Program focuses on domestic violence

(From back) WKU seniors, Mara Farris and Kaitlyn McGrath and junior Jessica Williams perform a dance for “I Love The Way You Lie” on Tuesday in Mass Media and Technology Hall Auditorium. DOROTHY EDWARDS/HERALD

Hannah Bushon

Twenty-two women have been killed in domestic violence instances in Kentucky in 2010 so far.

Marta Woosley, of Barren River Area Safe Spaces (BRASS), presented that statistic and others at Tuesday’s “Love the Way You Lie” event in Mass Media and Technology Hall Auditorium as a part of Domestic Violence Awareness Month.

The title stems from the single by Eminem and Rihanna, which focuses on violence that both artists have experienced.

The event began with a dramatic reading, as three young women recounted emotional and physical abuse, ending the segment with three rules in unison: “Thou shalt not be a victim, thou shalt not be a perpetrator, above all, thou shalt not be a bystander.”

When WKU alumna Marta Woosley stood to speak, she presented the audience with a personal recount of her mother escaping domestic violence when she was young.

Domestic violence is the number one cause of injury to women between the ages of 15 to 44, according to a pamphlet distributed by BRASS.

Woosley also said that 1,232 women a year will be mentally, physically or sexually abused by an intimate partner.

Woosley identified the three stages of an abusive relationship. Stage one is the “romantic” phase, when two people become connected. Stage two is the “stress and conflict” stage, where stressors on a relationship begin to wear away the facade and fights become more frequent. Stage three is the “abuse and violence” phase-the time frame when outbursts become physical, and more frequent.

Woosley urged those who are suffering to get help. She also reminded those currently suffering in an abusive relationship that the attacks will not stop, but will continue to get more violent.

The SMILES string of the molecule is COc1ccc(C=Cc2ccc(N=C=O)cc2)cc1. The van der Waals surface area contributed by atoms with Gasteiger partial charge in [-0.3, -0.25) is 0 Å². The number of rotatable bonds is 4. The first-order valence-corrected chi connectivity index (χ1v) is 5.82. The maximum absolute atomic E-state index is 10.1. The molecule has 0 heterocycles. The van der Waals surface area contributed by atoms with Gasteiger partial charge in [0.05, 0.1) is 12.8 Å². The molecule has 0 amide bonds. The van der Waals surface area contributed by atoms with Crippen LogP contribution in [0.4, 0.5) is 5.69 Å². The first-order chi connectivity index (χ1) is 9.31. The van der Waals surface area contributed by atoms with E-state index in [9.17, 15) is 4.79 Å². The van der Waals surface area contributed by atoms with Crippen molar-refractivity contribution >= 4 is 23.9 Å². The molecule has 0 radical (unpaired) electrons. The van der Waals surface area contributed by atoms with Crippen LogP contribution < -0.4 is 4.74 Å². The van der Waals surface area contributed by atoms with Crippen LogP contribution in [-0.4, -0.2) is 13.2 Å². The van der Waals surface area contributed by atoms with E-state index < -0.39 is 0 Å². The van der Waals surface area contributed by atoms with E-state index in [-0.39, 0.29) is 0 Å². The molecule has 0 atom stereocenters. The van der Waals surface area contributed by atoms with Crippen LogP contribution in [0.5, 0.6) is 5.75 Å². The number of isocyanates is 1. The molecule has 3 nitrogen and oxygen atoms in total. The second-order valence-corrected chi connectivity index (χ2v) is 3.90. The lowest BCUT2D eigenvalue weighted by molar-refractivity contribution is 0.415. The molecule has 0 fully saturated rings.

Woosley went on to say that the BRASS crisis line is in place to help anyone struggling, and may be called 24/7 at 800-928-1183.

Woosley also informed students about the BRASS candlelight vigil on Oct. 19, at First Christian Church on State Street, to remember the victims lost to domestic violence. The vigil will start at 6 p.m.

The program continued with a performance of three dancers, set to “Arms of an Angel” by Sarah McLachlan, as well as a monologue from an unknown author, read by Robin Baldwin, of Standing Stone Ministries.

The final presenter of the evening was Jenny Neville, of Hope Harbor. Neville spoke briefly about her experience dealing with women affected by abuse, and her own experiences.

Neville shared ways for students to be a “green dot,” a person who stops abuse in public places. These tactics included speaking up in situations where someone is being taken advantage of or openly abused, or finding help from someone more authoritative. Neville pleaded with students to make it personal.

“Picture someone you love,” she said. “Now picture that person getting hurt.”

Neville said students do have a voice and can do their part to reduce violence. She said that reducing violence will require a culture change, and challenged students to start that change.

“Look at a picture of yourself from first grade,” she said. “Now look at what you’re wearing. That’s change, isn’t it? So we can change this.”